Custom Search
   boat plans
   gift certificates
Join Duckworks
Get free newsletter
on this site
by Shawn Payment - Johns Island, South Carolina - USA

Part One - Part Two

Day Three, Saturday, May 16, 2015:  Sand Island to Skull Island

Day three dawned with rather ominous looking thunderheads building on the horizon.  As always, my plan was to set out early and get miles under my keel.  I waved goodbye to the fleet at about 6:30 a.m. and set and easterly course for Skull Island which I was told was a grassy point a few miles up the East Bay.

Menacing clouds ahead

The wind had shifted to the east overnight and the vast fetch of Pensacola Bay was filled with heavy chop.  I was forced to pinch hard on the wind and Bandit’s bow slammed down on wave after wave.  This gave me ample opportunity to exercise a bit of creative vocabulary.  I comforted myself with the premise that once I was across the bay and under the first causeway bridge, that things would get better.  Three hours of pounding later, I passed under the Pensacola Bay Bridge.  It did not get better.  On I sailed.  I convinced myself that after the second causeway bridge that it would get better.  The pounding continued.  I excercised more creative vocabulary.

Pelicans guide my way across Pensacola Bay

I had just about exhausted every possible curse that I could call upon the spirits of wind and sea when I heard and unexpected “clank” and a splash.  The hours of pounding had loosened the anchor mount on the bow pulpit and the anchor had fallen off!   Bandit sharply spun and wallowed in the chop as the anchor took hold.  This provided my first opportunity to scramble onto Bandit’s tiny foredeck while underway.  Several exciting moments followed while I lowered sails and hauled in the anchor which had seemingly dug it’s way to China in the heavy mud.  After what seemed forever, and which was actually about 10 minutes, I managed to get underway again, a bit shaken and out of breath but seemingly no worse for the wear.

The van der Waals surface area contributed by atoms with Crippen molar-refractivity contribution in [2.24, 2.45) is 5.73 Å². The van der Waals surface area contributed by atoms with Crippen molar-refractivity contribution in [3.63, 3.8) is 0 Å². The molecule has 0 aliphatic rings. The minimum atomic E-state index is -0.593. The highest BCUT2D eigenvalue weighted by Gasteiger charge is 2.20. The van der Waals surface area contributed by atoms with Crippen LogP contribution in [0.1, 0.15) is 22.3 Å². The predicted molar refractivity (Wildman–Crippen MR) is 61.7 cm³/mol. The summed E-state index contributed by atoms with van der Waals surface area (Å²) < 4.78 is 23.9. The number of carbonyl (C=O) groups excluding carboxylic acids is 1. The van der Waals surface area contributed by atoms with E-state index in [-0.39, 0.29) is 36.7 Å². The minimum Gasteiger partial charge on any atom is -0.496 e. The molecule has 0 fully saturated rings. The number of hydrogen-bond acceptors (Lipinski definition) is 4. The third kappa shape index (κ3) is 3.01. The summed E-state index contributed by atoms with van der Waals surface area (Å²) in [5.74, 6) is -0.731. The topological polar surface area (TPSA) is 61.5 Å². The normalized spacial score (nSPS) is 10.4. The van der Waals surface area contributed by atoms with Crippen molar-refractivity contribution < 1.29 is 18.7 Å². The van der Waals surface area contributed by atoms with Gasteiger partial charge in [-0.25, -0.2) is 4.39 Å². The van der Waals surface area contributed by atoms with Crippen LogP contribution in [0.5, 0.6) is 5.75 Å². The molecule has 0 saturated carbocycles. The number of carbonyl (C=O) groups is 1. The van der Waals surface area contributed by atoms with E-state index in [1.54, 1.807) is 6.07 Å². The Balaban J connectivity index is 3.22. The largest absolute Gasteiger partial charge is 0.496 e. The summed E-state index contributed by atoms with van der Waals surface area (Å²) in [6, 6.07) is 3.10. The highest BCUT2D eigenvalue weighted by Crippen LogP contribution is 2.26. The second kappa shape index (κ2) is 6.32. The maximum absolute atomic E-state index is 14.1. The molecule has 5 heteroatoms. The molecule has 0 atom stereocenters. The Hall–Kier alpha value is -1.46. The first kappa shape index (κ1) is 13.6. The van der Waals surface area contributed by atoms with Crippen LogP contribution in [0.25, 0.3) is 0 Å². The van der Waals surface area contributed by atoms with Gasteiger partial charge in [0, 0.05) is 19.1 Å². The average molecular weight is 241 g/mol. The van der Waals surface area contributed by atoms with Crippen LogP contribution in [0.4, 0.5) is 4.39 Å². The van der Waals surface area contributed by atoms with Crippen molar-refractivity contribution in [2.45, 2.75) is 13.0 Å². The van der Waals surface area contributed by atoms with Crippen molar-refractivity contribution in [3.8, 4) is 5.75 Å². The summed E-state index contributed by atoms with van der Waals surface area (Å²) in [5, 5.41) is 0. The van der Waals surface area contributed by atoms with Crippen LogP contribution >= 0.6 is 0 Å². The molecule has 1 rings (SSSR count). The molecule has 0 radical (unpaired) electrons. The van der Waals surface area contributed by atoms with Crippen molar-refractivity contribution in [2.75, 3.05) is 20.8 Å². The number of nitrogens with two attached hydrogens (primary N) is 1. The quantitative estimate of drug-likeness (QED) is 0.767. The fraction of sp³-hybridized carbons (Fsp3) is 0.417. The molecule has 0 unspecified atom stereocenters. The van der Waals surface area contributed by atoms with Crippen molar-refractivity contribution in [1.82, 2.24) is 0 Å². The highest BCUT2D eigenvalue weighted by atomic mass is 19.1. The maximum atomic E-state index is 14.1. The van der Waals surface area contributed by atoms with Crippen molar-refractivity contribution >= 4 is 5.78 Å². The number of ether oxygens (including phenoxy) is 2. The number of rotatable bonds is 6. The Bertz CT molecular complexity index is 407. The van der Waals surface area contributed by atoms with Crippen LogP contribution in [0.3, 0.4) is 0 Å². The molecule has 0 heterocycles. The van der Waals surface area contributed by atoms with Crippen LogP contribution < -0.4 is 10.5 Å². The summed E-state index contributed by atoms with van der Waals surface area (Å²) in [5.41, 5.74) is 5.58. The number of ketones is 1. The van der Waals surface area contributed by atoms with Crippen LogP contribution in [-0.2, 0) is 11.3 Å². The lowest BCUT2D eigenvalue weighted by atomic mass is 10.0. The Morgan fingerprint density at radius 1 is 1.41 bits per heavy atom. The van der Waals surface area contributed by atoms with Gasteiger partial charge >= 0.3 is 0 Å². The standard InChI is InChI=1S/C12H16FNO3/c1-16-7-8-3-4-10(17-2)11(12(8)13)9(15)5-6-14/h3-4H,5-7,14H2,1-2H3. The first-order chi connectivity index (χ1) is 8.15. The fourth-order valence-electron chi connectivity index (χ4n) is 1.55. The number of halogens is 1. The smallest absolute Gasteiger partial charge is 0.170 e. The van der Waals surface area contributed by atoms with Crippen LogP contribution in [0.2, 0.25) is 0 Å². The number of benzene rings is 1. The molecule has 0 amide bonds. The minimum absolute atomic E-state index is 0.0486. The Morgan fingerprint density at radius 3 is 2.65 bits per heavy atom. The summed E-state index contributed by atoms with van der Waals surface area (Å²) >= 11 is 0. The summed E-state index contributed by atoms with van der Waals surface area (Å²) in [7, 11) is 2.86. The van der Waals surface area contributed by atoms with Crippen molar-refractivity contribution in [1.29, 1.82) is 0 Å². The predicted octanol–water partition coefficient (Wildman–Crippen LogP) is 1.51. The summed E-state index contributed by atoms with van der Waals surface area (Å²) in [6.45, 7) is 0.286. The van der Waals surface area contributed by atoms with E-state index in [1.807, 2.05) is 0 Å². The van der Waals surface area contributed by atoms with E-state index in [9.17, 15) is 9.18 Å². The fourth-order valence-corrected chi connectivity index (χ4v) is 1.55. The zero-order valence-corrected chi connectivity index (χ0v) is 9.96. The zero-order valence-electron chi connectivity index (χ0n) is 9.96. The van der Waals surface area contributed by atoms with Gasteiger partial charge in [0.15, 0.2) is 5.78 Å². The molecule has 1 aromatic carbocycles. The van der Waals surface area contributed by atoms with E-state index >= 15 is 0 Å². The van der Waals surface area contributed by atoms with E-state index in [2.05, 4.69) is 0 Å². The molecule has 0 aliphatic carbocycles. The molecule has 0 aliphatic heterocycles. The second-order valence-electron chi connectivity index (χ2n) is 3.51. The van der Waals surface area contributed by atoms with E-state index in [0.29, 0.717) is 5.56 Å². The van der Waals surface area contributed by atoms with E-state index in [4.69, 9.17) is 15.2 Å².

At around noon, I finally passed under the second causeway bridge into the East Bay and things finally did start to get a little bit better.  The seas smoothed and I was able to fall off the wind and relax a little for the first time in hours.  Ahead of me, I could see John Gibson in his Bolger Micro “Pete” and William Seyler and Doug Moran in their sharp little Pocketship.  I followed along in their wakes and at long last, the sheltered, grassy point that was Skull Island hove into view where I could see several other boats waiting at anchor.

Despite the arduous crossing, this proved to be my fastest transit so far having covered 27 miles in just a little over 6 ½ hours!  Just as I was about to pat myself on the back, I looked over my left shoulder and spotted Murray White sailing his tiny, open 12 foot O’Day Widgeon into the sheltered cove behind me!  That guy can sail!

The few and the proud at Skull Island
The “accidental” anchor deployment stripped off a section of Bandit’s rubrail.  Fortunately, it just snapped back into place!
Skull Island fleet including Murray White’s O’Day Widgeon at the left.  The smallest boat to reach Skull Island!
Sand Island to Skull Island, 27 miles (The “kink” between the two bridges was my “surprise anchoring”!)